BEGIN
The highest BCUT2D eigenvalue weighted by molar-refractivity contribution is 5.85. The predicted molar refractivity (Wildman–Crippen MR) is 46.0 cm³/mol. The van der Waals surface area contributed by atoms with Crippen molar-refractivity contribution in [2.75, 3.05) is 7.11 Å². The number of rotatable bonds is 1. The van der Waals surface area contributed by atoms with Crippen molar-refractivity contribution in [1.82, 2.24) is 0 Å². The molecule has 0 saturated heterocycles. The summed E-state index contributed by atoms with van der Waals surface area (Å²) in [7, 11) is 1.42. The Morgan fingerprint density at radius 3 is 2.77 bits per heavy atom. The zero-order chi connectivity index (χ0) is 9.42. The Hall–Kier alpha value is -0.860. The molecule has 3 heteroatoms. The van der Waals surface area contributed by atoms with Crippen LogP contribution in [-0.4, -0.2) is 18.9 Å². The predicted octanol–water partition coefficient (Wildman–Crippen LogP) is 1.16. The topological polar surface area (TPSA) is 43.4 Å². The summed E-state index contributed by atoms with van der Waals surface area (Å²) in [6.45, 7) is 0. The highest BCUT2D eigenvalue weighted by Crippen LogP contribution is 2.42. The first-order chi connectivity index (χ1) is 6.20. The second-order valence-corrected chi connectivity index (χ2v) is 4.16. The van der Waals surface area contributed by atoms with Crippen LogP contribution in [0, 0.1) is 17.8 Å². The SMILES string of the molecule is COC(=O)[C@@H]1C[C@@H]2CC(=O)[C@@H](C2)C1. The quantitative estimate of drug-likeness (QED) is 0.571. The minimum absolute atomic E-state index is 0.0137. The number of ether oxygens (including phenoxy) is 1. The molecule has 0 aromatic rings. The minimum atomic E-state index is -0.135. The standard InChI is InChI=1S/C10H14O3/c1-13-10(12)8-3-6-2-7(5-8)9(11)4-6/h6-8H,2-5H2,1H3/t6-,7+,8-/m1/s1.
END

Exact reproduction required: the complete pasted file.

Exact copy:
The highest BCUT2D eigenvalue weighted by molar-refractivity contribution is 5.85. The predicted molar refractivity (Wildman–Crippen MR) is 46.0 cm³/mol. The van der Waals surface area contributed by atoms with Crippen molar-refractivity contribution in [2.75, 3.05) is 7.11 Å². The number of rotatable bonds is 1. The van der Waals surface area contributed by atoms with Crippen molar-refractivity contribution in [1.82, 2.24) is 0 Å². The molecule has 0 saturated heterocycles. The summed E-state index contributed by atoms with van der Waals surface area (Å²) in [7, 11) is 1.42. The Morgan fingerprint density at radius 3 is 2.77 bits per heavy atom. The zero-order chi connectivity index (χ0) is 9.42. The Hall–Kier alpha value is -0.860. The molecule has 3 heteroatoms. The van der Waals surface area contributed by atoms with Crippen LogP contribution in [-0.4, -0.2) is 18.9 Å². The predicted octanol–water partition coefficient (Wildman–Crippen LogP) is 1.16. The topological polar surface area (TPSA) is 43.4 Å². The summed E-state index contributed by atoms with van der Waals surface area (Å²) in [6.45, 7) is 0. The highest BCUT2D eigenvalue weighted by Crippen LogP contribution is 2.42. The first-order chi connectivity index (χ1) is 6.20. The second-order valence-corrected chi connectivity index (χ2v) is 4.16. The van der Waals surface area contributed by atoms with Crippen LogP contribution in [0, 0.1) is 17.8 Å². The SMILES string of the molecule is COC(=O)[C@@H]1C[C@@H]2CC(=O)[C@@H](C2)C1. The quantitative estimate of drug-likeness (QED) is 0.571. The minimum absolute atomic E-state index is 0.0137. The number of ether oxygens (including phenoxy) is 1. The molecule has 0 aromatic rings. The minimum atomic E-state index is -0.135. The standard InChI is InChI=1S/C10H14O3/c1-13-10(12)8-3-6-2-7(5-8)9(11)4-6/h6-8H,2-5H2,1H3/t6-,7+,8-/m1/s1.